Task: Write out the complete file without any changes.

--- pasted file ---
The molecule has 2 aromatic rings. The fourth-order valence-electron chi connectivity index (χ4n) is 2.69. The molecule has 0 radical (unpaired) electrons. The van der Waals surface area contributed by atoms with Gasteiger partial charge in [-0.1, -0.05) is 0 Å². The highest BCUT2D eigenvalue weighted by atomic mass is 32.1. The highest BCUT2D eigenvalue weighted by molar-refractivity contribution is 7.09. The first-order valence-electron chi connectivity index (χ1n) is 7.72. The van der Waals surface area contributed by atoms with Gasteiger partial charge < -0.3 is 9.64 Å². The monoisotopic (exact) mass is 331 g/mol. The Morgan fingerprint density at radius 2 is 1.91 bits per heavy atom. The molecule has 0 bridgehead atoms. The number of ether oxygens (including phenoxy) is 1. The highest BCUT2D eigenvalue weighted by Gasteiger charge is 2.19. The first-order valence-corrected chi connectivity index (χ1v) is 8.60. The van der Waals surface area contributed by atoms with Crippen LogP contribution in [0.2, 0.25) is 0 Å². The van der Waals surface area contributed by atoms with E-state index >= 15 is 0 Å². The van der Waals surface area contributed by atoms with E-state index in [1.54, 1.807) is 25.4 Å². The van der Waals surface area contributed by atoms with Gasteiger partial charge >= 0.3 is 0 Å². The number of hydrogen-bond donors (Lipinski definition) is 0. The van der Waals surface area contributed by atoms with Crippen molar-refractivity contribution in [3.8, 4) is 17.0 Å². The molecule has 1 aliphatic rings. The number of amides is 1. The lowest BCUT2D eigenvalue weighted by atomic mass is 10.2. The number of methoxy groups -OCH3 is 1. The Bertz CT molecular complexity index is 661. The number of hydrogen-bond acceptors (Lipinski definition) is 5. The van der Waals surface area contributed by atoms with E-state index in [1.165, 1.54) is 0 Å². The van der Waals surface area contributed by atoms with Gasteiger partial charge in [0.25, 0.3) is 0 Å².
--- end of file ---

The molecule has 2 aromatic rings. The fourth-order valence-electron chi connectivity index (χ4n) is 2.69. The molecule has 0 radical (unpaired) electrons. The van der Waals surface area contributed by atoms with Gasteiger partial charge in [-0.1, -0.05) is 0 Å². The highest BCUT2D eigenvalue weighted by atomic mass is 32.1. The highest BCUT2D eigenvalue weighted by molar-refractivity contribution is 7.09. The first-order valence-electron chi connectivity index (χ1n) is 7.72. The van der Waals surface area contributed by atoms with Gasteiger partial charge < -0.3 is 9.64 Å². The monoisotopic (exact) mass is 331 g/mol. The Morgan fingerprint density at radius 2 is 1.91 bits per heavy atom. The molecule has 0 bridgehead atoms. The number of ether oxygens (including phenoxy) is 1. The highest BCUT2D eigenvalue weighted by Gasteiger charge is 2.19. The first-order valence-corrected chi connectivity index (χ1v) is 8.60. The van der Waals surface area contributed by atoms with Crippen LogP contribution in [0.2, 0.25) is 0 Å². The van der Waals surface area contributed by atoms with E-state index >= 15 is 0 Å². The van der Waals surface area contributed by atoms with E-state index in [1.54, 1.807) is 25.4 Å². The van der Waals surface area contributed by atoms with Gasteiger partial charge >= 0.3 is 0 Å². The number of hydrogen-bond donors (Lipinski definition) is 0. The van der Waals surface area contributed by atoms with Crippen molar-refractivity contribution in [3.8, 4) is 17.0 Å². The molecule has 1 aliphatic rings. The number of amides is 1. The lowest BCUT2D eigenvalue weighted by atomic mass is 10.2. The number of methoxy groups -OCH3 is 1. The Bertz CT molecular complexity index is 661. The number of hydrogen-bond acceptors (Lipinski definition) is 5. The van der Waals surface area contributed by atoms with E-state index in [1.165, 1.54) is 0 Å². The van der Waals surface area contributed by atoms with Gasteiger partial charge in [0.25, 0.3) is 0 Å².